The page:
Giancarlo Giannini, the star of Lina Wertmuller’s Swept Away (1974) and other films for the director, once admitted that he modeled many of his Sicilian characters on Mastroianni’s performance in Divorce, Italian Style.
In addition to Mastroianni’s Best Actor Oscar nomination for Germi’s film, he also won the Best Foreign Actor award in England (the BAFTA film award) and a Golden Globe for Best Motion Picture Actor in a musical/comedy. Divorce, Italian Style also received two additional Oscar nominations for Best Director and for Best Original Screenplay (by Ennio De Concini, Alfredo Giannetti and Pietro Germi); it won in the latter category.
Germi began his career as a screenwriter and occasional actor in 1939 but didn’t move into the director’s chair until 1946 with his debut feature Il Testimone. Most of his early work focused on social issues in his country and was heavily influenced by the Neorealism movement such as Il Ferroviere aka The Railroad Man (1956) in which Germi also had the starring role in a drama about the disintegration of a working class family. Most film critics consider his peak years as a director from 1961, when he filmed Divorce, Italian Style, to 1966 when he made The Birds, the Bees and the Italians, a trio of comic tales set in Treviso, Italy. In between, he made Seduced and Abandoned (1964), which some believe is his greatest work, and he was always a favorite at the Cannes Film Festival. He was nominated for the Palme d’Or six times, winning the award for The Birds, the Bees and the Italians, a honor he shared with Claude Lelouch’s A Man and a Woman.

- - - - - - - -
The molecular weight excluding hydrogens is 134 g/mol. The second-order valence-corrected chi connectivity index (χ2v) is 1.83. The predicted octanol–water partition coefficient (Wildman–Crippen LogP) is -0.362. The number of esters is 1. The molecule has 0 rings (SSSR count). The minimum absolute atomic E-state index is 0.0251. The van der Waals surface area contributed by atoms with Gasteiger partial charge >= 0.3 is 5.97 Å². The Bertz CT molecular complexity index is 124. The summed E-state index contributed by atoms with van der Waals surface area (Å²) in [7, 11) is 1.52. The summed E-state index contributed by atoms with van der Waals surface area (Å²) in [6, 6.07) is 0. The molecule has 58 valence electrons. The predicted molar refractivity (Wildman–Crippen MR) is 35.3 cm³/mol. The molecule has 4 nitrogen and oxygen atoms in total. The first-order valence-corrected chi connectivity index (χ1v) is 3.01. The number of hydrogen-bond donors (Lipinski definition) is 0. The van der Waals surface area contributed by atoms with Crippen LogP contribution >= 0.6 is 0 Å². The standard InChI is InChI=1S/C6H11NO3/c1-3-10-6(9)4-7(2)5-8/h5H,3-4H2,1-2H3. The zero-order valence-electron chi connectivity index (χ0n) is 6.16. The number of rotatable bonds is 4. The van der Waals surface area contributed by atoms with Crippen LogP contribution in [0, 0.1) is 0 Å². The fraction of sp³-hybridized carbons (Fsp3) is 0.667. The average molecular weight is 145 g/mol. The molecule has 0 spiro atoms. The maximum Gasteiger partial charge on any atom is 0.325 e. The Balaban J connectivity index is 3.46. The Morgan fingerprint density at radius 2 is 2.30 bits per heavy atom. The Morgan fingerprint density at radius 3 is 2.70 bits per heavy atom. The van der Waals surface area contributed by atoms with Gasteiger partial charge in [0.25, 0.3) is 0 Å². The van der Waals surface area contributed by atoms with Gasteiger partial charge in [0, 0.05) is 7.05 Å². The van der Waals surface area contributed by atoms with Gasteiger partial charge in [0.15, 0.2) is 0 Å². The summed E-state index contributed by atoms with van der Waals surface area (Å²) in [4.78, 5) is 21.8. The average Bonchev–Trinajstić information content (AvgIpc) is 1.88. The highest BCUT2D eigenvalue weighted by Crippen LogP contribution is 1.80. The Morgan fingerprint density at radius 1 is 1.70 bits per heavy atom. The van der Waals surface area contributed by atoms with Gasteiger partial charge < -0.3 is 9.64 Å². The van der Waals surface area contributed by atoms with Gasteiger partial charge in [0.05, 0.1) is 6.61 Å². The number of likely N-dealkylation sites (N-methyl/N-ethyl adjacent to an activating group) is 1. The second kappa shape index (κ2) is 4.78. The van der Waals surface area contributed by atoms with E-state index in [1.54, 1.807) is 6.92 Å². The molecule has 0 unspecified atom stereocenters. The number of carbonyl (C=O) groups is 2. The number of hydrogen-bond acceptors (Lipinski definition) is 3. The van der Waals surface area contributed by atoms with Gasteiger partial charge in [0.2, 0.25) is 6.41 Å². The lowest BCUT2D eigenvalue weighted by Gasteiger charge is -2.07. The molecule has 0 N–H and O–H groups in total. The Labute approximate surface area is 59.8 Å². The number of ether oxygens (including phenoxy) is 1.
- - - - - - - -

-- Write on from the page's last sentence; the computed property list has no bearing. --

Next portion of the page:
Divorce, Italian Style was released on DVD by the Criterion Collection in April 2005 and included the extra feature, The Man with the Cigar in His Mouth (1997), a documentary on the film career of Pietro Germi by film critic Mario Sesti. It seems inevitable that Criterion will eventually release the film on Blu-ray since Germi is now considered one of Italy’s finest directors of post-war cinema.
*This is an expanded and revised version of an article that originally appeared on the Turner Classic Movies website.